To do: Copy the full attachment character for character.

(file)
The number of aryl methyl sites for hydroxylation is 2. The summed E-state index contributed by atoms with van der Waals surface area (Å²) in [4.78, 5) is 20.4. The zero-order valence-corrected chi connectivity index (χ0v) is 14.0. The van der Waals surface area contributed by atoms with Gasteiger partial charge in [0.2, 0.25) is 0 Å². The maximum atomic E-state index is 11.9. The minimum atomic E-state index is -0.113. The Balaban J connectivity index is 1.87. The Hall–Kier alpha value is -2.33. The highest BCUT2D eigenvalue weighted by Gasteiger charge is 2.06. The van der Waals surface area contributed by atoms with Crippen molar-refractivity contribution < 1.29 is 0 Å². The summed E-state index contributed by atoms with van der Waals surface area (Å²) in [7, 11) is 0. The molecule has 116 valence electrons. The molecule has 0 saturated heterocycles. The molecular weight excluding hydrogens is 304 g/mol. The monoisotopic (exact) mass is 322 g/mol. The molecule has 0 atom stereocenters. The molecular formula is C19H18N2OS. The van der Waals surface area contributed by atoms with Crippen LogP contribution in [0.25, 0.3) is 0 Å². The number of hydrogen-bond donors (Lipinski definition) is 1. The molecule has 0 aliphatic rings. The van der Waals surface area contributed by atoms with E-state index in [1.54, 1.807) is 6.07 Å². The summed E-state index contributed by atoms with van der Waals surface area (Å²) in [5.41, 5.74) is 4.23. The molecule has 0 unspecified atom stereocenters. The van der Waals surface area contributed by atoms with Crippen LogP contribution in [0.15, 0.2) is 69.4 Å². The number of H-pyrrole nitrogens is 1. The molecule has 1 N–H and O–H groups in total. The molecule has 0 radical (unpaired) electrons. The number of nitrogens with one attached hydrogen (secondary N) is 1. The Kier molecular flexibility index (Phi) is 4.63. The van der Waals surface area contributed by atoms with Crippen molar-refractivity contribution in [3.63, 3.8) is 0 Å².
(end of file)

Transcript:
The number of aryl methyl sites for hydroxylation is 2. The summed E-state index contributed by atoms with van der Waals surface area (Å²) in [4.78, 5) is 20.4. The zero-order valence-corrected chi connectivity index (χ0v) is 14.0. The van der Waals surface area contributed by atoms with Gasteiger partial charge in [0.2, 0.25) is 0 Å². The maximum atomic E-state index is 11.9. The minimum atomic E-state index is -0.113. The Balaban J connectivity index is 1.87. The Hall–Kier alpha value is -2.33. The highest BCUT2D eigenvalue weighted by Gasteiger charge is 2.06. The van der Waals surface area contributed by atoms with Crippen molar-refractivity contribution < 1.29 is 0 Å². The summed E-state index contributed by atoms with van der Waals surface area (Å²) in [7, 11) is 0. The molecule has 116 valence electrons. The molecule has 0 saturated heterocycles. The molecular weight excluding hydrogens is 304 g/mol. The monoisotopic (exact) mass is 322 g/mol. The molecule has 0 atom stereocenters. The molecular formula is C19H18N2OS. The van der Waals surface area contributed by atoms with Crippen LogP contribution in [0.25, 0.3) is 0 Å². The number of hydrogen-bond donors (Lipinski definition) is 1. The molecule has 0 aliphatic rings. The van der Waals surface area contributed by atoms with E-state index in [1.54, 1.807) is 6.07 Å². The summed E-state index contributed by atoms with van der Waals surface area (Å²) in [5.41, 5.74) is 4.23. The molecule has 0 unspecified atom stereocenters. The van der Waals surface area contributed by atoms with Crippen LogP contribution in [0.15, 0.2) is 69.4 Å². The number of H-pyrrole nitrogens is 1. The molecule has 1 N–H and O–H groups in total. The molecule has 0 radical (unpaired) electrons. The number of nitrogens with one attached hydrogen (secondary N) is 1. The Kier molecular flexibility index (Phi) is 4.63. The van der Waals surface area contributed by atoms with Crippen molar-refractivity contribution in [3.63, 3.8) is 0 Å².